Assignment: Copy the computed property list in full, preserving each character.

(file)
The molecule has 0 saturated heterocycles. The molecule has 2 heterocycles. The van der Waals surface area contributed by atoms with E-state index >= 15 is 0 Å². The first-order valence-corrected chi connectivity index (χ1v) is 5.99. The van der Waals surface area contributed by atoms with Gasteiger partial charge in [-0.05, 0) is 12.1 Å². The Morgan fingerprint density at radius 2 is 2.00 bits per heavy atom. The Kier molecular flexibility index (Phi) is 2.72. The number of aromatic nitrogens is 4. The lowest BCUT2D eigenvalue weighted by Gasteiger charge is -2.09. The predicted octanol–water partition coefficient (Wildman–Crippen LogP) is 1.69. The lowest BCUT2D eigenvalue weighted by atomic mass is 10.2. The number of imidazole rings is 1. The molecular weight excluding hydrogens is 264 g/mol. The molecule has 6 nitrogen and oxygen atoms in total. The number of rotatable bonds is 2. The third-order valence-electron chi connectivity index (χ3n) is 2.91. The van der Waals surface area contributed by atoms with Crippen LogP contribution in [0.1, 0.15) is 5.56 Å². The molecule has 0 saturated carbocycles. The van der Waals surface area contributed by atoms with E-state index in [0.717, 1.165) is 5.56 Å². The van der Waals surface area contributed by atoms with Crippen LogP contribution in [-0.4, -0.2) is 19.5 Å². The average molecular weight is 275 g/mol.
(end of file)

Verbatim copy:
The molecule has 0 saturated heterocycles. The molecule has 2 heterocycles. The van der Waals surface area contributed by atoms with E-state index >= 15 is 0 Å². The first-order valence-corrected chi connectivity index (χ1v) is 5.99. The van der Waals surface area contributed by atoms with Gasteiger partial charge in [-0.05, 0) is 12.1 Å². The Morgan fingerprint density at radius 2 is 2.00 bits per heavy atom. The Kier molecular flexibility index (Phi) is 2.72. The number of aromatic nitrogens is 4. The lowest BCUT2D eigenvalue weighted by Gasteiger charge is -2.09. The predicted octanol–water partition coefficient (Wildman–Crippen LogP) is 1.69. The lowest BCUT2D eigenvalue weighted by atomic mass is 10.2. The number of imidazole rings is 1. The molecular weight excluding hydrogens is 264 g/mol. The molecule has 6 nitrogen and oxygen atoms in total. The number of rotatable bonds is 2. The third-order valence-electron chi connectivity index (χ3n) is 2.91. The van der Waals surface area contributed by atoms with Crippen LogP contribution in [0.1, 0.15) is 5.56 Å². The molecule has 0 saturated carbocycles. The van der Waals surface area contributed by atoms with E-state index in [0.717, 1.165) is 5.56 Å². The van der Waals surface area contributed by atoms with Crippen LogP contribution in [-0.4, -0.2) is 19.5 Å². The average molecular weight is 275 g/mol.